A new perspective on Haiti – and about ourselves

By Toby Simon, YWCA of Haiti.

PROVIDENCE – Recently my husband Peter and I returned from a short trip to Haiti. Unlike the vacation we took there a year earlier, this trip had two purposes: to attend the first annual fundraiser of the new YWCA – Haiti honoring exceptional Haitian women and to do some HIV training for health workers.

haiti

Toby Simon, right, with her Haitian colleagues, who helped start the YWCA in Haiti.

Peter and I started going to Haiti in 1995, exactly one year after Bertrand Aristide came back into power. At that time, the mood was upbeat in the very rural Artibonite region near the Hospital Albert Schweitzer where we had been working. The Artibonite River Valley is the breadbasket of Haiti and the stronghold of the Lavalas Party, which had put Aristide into power. The local people we encountered were feeling optimistic about Haiti’s future.

Visitors to Haiti, who usually provide either volunteer or short-term paid work, often comment that there is something about the place that gets to you and keeps you returning year after year. That was and still is our experience with Haiti. Although we spent about 15 years doing volunteer stints at the Hospital Albert Schweitzer in rural Haiti, the past four years have been spent in Port au Prince and nearby towns. Peter and I have actually experienced Haiti differently. As a pediatrician working at the Schweitzer Hospital it was unbearable for him to see children arrive at the hospital with preventable and/or treatable illnesses, only to watch them die in the hospital because they didn’t have the reserves to fight their infections.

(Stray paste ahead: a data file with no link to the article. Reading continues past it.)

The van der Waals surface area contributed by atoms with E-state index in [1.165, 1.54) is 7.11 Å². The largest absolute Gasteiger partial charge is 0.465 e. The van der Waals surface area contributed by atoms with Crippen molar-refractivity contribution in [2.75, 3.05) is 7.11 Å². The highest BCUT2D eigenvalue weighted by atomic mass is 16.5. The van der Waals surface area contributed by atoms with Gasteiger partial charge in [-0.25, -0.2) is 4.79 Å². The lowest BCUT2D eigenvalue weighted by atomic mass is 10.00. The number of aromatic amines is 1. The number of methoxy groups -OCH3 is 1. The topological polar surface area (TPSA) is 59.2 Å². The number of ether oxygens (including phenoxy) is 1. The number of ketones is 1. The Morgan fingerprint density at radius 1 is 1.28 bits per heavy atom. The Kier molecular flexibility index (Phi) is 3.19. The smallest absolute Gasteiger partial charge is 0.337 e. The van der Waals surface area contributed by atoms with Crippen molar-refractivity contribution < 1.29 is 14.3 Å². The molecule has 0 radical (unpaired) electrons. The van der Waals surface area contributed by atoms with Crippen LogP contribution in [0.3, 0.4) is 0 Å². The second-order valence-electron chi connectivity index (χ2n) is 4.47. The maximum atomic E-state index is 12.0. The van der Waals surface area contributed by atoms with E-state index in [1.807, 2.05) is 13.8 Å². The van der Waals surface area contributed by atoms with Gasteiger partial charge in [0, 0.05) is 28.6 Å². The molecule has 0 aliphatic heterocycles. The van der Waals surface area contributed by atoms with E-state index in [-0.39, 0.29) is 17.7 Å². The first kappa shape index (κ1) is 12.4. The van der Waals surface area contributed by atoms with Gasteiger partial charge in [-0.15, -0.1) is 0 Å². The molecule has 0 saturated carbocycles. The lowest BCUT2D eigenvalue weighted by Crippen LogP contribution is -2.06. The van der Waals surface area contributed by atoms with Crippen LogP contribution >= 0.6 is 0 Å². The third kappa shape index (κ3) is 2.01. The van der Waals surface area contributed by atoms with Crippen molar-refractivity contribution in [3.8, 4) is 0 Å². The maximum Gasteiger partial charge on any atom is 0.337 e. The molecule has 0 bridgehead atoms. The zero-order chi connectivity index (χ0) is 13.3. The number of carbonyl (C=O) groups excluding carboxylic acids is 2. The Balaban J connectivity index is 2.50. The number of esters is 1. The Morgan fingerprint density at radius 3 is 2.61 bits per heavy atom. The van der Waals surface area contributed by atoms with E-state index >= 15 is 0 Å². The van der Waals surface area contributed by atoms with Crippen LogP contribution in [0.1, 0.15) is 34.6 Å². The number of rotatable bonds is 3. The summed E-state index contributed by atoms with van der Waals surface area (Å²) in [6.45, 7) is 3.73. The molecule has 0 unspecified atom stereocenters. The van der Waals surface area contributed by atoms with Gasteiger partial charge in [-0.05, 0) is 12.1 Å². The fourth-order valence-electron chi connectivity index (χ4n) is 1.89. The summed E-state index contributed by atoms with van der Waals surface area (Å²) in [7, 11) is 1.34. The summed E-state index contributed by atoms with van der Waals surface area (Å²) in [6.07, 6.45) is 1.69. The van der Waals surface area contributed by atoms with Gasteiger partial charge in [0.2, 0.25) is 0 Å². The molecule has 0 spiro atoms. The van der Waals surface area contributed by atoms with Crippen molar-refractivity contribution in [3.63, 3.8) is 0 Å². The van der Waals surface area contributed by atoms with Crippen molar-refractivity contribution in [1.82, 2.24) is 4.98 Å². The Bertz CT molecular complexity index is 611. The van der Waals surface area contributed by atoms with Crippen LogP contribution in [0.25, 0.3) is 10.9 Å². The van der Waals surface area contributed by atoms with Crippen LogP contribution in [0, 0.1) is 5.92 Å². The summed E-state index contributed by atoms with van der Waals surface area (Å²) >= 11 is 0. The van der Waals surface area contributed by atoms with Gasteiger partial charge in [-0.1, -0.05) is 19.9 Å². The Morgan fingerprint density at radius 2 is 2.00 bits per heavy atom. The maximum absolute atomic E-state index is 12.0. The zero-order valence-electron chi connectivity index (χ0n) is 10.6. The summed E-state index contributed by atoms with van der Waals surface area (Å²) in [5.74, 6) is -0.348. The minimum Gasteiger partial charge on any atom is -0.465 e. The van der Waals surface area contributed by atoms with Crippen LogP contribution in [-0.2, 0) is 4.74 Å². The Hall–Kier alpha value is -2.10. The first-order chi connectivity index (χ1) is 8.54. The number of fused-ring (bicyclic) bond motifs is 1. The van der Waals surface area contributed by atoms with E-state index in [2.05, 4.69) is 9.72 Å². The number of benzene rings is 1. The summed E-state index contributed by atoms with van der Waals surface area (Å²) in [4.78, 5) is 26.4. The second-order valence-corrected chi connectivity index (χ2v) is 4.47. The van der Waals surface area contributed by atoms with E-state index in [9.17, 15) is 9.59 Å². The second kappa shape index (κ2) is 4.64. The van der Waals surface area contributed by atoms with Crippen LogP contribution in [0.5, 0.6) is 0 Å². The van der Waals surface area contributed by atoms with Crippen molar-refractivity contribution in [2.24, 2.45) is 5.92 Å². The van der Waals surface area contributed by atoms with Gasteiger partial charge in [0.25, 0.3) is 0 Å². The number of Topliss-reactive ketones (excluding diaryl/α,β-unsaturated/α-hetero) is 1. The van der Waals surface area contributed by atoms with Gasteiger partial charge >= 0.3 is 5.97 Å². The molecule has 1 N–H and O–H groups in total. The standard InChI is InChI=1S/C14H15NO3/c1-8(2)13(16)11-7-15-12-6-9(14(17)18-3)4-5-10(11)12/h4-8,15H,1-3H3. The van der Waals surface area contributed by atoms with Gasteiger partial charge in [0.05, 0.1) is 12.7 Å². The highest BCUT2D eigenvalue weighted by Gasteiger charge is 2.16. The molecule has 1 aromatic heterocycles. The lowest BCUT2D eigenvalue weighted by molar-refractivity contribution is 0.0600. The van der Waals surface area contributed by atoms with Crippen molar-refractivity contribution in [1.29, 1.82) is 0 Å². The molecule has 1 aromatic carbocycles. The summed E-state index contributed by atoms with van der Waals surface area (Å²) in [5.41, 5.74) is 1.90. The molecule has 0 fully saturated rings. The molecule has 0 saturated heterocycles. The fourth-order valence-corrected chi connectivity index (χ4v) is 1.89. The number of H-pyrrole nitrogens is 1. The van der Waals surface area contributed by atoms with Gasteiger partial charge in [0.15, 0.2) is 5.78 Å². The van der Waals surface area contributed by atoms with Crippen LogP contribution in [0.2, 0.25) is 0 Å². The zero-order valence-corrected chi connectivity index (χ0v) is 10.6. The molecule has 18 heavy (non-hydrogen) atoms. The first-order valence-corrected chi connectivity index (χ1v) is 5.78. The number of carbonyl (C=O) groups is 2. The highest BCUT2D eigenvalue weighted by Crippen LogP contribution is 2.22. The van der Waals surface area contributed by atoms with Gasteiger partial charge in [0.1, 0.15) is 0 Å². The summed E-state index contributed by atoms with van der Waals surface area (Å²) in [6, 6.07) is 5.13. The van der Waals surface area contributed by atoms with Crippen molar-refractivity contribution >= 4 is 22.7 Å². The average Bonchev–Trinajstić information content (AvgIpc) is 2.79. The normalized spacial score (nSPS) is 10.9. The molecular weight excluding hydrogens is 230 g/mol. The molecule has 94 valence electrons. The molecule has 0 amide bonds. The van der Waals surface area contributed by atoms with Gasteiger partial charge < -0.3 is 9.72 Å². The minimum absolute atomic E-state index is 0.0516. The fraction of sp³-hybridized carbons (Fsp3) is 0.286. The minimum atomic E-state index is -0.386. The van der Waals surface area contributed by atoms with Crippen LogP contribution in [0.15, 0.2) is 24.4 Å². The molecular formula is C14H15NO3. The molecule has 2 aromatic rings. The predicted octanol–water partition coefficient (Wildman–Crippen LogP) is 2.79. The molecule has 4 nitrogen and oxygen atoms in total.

Peter is also a public health physician. He became frustrated with the inability to meet basic needs like potable water, sanitary conditions, decent housing and roads, and how difficult it was to obtain funds to invest in basic infrastructure compared with the ease and “sexiness” of getting funds to treat cholera, HIV/AIDS and to build orphanages. Peter also became tired with the rescue fantasy of some people who knew very little about sustainability and short term investments. Ignorance about the history of our country’s role in Haitian history and present economic and political distress added to his frustration.

As a public health trainer and advocate, my experiences were always more rewarding. I had the luxury of focusing on the training needs of small non-profits or large hospitals that were always grateful for the new skills and knowledge that their staffs acquired.